Researchers use radioactive materials in a wide variety of applications where it’s useful to know the half-life with decent precision—the classic example being carbon-14, used in carbon dating of fossils. Usually, the half-life of a nuclide is measured in experiments that last just days or weeks. But for certain nuclides longer measurements are needed.
Between 1982 and 1986, a team led by David Alburger of Brookhaven monitored the radioactivity of silicon-32. The isotope’s half-life was known to be at least 60 years, so researchers needed a long time to measure it with any precision.
At the same time, the team monitored a chlorine-36 sample. Chlorine-36 has a half-life of more than 300,000 years, so a sample’s radioactivity stays virtually unchanged for a long time and can be used to spot any spurious fluctuations. To their surprise, the researchers found that both samples had rates of decay that varied with the seasons, by about 0.3 percent.
The samples were kept at constant temperature and humidity, so the changing seasons should have had no effect on the experiment. The team tried all the fixes it could to get rid of the fluctuations, but, in the end, decided to publish the results. No other lab tried to repeat the experiment, and the anomaly remained unexplained. “People just sort of forgot about it, I guess,” says Alburger, who retired shortly after the results came out.
Unbeknownst to Alburger, researchers at PTB in Germany had also found yearly oscillations in a decay rate, in a 15-year experiment on radium-226. (Two of those years overlapped with the Brookhaven experiment.) Now Fischbach and his collaborators’ comparison shows that the oscillations are in sync. Well, almost: Mysteriously, the peaks and troughs of the two oscillations seem shifted with respect to each other, by about a month.
Alburger says that the correlation between the patterns seen in his team’s data and the PTB’s is very convincing. “What causes it is the real question,” one that nuclear physicists should now look into, he says.
Mohapatra agrees that the effect looks genuine. But, he warns, genuine-looking effects are often later revealed as statistical flukes or the result of subtle defects in measuring technique. Still, he adds, “it’s interesting enough that people in the nuclear field should go back and look at old data.”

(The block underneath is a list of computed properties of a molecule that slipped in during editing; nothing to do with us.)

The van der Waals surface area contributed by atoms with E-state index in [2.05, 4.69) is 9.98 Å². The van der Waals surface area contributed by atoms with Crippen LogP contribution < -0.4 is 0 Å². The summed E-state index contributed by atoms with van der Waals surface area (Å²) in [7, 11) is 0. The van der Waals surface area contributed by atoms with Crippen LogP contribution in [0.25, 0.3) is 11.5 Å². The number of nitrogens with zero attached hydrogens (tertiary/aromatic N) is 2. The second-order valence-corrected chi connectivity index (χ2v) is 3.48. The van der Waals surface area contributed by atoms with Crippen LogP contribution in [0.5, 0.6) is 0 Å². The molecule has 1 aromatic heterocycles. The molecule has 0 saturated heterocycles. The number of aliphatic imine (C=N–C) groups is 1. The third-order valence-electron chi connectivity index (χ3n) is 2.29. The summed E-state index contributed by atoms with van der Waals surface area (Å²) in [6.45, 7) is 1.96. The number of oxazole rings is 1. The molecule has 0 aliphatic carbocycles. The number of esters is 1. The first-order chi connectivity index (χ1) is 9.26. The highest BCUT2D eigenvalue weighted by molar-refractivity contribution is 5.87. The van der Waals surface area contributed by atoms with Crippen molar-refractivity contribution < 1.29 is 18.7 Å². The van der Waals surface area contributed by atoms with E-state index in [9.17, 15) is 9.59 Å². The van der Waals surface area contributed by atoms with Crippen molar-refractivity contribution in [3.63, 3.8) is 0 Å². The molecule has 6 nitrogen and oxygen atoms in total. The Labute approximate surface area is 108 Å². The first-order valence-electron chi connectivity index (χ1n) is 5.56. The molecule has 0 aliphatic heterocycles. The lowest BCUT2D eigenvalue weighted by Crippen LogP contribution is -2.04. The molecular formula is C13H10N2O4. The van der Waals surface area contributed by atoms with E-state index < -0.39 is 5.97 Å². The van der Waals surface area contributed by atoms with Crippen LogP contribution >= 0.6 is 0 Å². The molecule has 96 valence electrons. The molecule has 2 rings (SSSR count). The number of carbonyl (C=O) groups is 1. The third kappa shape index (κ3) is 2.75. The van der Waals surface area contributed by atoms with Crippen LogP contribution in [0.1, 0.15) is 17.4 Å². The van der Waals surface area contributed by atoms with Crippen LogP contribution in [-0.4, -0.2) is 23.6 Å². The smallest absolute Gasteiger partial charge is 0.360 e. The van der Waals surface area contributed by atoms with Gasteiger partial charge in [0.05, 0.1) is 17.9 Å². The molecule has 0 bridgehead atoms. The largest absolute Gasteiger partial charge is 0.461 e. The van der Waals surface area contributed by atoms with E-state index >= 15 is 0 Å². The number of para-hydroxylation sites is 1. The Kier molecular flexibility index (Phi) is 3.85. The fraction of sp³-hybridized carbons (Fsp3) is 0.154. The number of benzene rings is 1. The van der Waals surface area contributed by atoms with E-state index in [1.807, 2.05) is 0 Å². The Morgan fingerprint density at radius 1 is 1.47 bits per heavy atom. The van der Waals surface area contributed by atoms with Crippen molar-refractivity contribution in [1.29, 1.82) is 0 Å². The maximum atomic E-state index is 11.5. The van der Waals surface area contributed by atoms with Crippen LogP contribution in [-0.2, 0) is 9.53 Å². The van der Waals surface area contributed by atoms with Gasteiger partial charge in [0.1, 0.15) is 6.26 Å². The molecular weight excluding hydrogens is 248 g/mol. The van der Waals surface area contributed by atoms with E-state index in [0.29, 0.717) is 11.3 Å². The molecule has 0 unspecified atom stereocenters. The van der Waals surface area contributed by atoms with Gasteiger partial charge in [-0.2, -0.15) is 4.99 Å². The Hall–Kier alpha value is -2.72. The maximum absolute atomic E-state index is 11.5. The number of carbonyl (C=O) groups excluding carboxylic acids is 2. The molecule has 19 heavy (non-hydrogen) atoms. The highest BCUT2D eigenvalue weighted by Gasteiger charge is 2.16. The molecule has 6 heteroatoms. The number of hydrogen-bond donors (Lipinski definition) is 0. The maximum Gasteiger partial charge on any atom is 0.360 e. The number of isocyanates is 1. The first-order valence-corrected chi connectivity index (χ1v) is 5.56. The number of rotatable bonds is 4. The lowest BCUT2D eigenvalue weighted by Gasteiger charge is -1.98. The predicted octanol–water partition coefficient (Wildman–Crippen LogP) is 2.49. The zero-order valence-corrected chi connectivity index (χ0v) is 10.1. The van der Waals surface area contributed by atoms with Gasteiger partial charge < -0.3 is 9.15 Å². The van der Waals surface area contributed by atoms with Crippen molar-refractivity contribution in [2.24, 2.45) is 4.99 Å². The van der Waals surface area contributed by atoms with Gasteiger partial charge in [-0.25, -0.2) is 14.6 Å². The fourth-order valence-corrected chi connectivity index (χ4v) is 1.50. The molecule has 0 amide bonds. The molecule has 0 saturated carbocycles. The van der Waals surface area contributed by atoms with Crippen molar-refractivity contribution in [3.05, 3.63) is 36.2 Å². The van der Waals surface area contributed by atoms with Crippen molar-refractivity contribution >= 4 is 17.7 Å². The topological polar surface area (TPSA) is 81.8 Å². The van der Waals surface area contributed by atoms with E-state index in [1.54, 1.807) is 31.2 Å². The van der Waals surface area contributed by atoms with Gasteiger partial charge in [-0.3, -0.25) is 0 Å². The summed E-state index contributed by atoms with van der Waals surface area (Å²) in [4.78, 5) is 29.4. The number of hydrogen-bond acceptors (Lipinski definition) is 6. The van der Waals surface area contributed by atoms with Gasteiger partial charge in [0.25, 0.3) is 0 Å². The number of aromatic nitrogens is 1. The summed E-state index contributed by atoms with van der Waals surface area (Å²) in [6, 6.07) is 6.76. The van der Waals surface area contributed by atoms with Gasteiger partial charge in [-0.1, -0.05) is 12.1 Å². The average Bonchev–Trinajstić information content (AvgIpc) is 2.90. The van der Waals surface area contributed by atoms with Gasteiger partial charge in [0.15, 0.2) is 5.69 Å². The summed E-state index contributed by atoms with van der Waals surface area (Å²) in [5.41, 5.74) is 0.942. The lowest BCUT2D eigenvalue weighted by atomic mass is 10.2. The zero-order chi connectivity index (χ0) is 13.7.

Peter Cooper of the Fermi National Accelerator Laboratory in Batavia, Ill., recently did just that. He obtained and analyzed data from the Cassini mission to Saturn. Deep-space probes usually generate power from the heat emitted by a chunk of radioactive material—plutonium-238 for the Cassini spacecraft. Cassini journeyed as close to the sun as Venus and then far back to Saturn, spanning a much wider range of distances from the sun than Earth does during its yearly orbit. If the sun had an effect on plutonium decay, the fluctuations would have been much more substantial than those seen in Earth-bound experiments. As a result, Cooper reasoned, Cassini should have measured substantial changes in its generator’s output. It didn’t. (His paper is posted online at arxiv.org/abs/0809.4248.)
Meanwhile, Eric Norman of the Lawrence Berkeley National Laboratory in California reanalyzed data from experiments on radioactive americium, barium, silver, titanium and tin, and found no seasonal variations, he says.
Fischbach is unfazed. Each nuclide, he notes, requires a different amount of energy to be nudged into decaying, and that the type of decay—be it alpha, beta or gamma radiation—may also play a role. “It’s possible that plutonium is inherently less sensitive than radium,” he says.
More recently, Fischbach found what he says is more evidence for his case. Exhibit A: An experiment on tritium, a radioactive isotope of hydrogen, which his collaborators are running at Purdue, may be measuring a seasonal effect, he says. Exhibit B: A 1990 paper by Kenneth Ellis of Baylor College of Medicine in Houston reported seasonal variations in plutonium-238 radioactivity in a calibration experiment for a radiotherapy machine.
But Fischbach, Jenkins and their colleagues have a lot of convincing to do, says Hamish Robertson of the University of Washington in Seattle. “There’s no physical basis for the decay rates to vary with anything, let alone with the Earth-sun distance,” he says.
Neutrinos in particular seem a very unlikely explanation to most physicists. Neutrinos only interact via the weak nuclear force, which has very short range, points out Boris Kayser, a neutrino theorist at Fermilab. And ordinary matter is mostly empty space. So detecting neutrinos is notoriously hard, Kayser explains. “Unless the detector is very big, so that it gives the neutrino many chances to come close to one of its particles, the neutrino will just go sailing right through it.”
Fischbach, though, says that perhaps neutrinos have a small electromagnetic interaction. While they have no electric charge, neutrinos carry a magnetic field. Instead of one neutrino giving a rare kick to one nucleus, a single neutrino could be giving “a small electromagnetic kick to a lot of nuclei,” potentially tipping the unstable ones into decaying. Fischbach admits that he hasn’t finished calculations to show that this would be possible.
The Purdue scientists are planning more experiments. In the end, the burden of proof will be on them, Cooper says. “Every experimentalist knows that the apparatus, or at least your understanding of it, is always at fault until demonstrated otherwise,” he says. It’s likely that seasonal weather caused the anomalies, he says, but admits that future work could prove him wrong. “Nature is really unmoved by what I, or anyone else, believes.”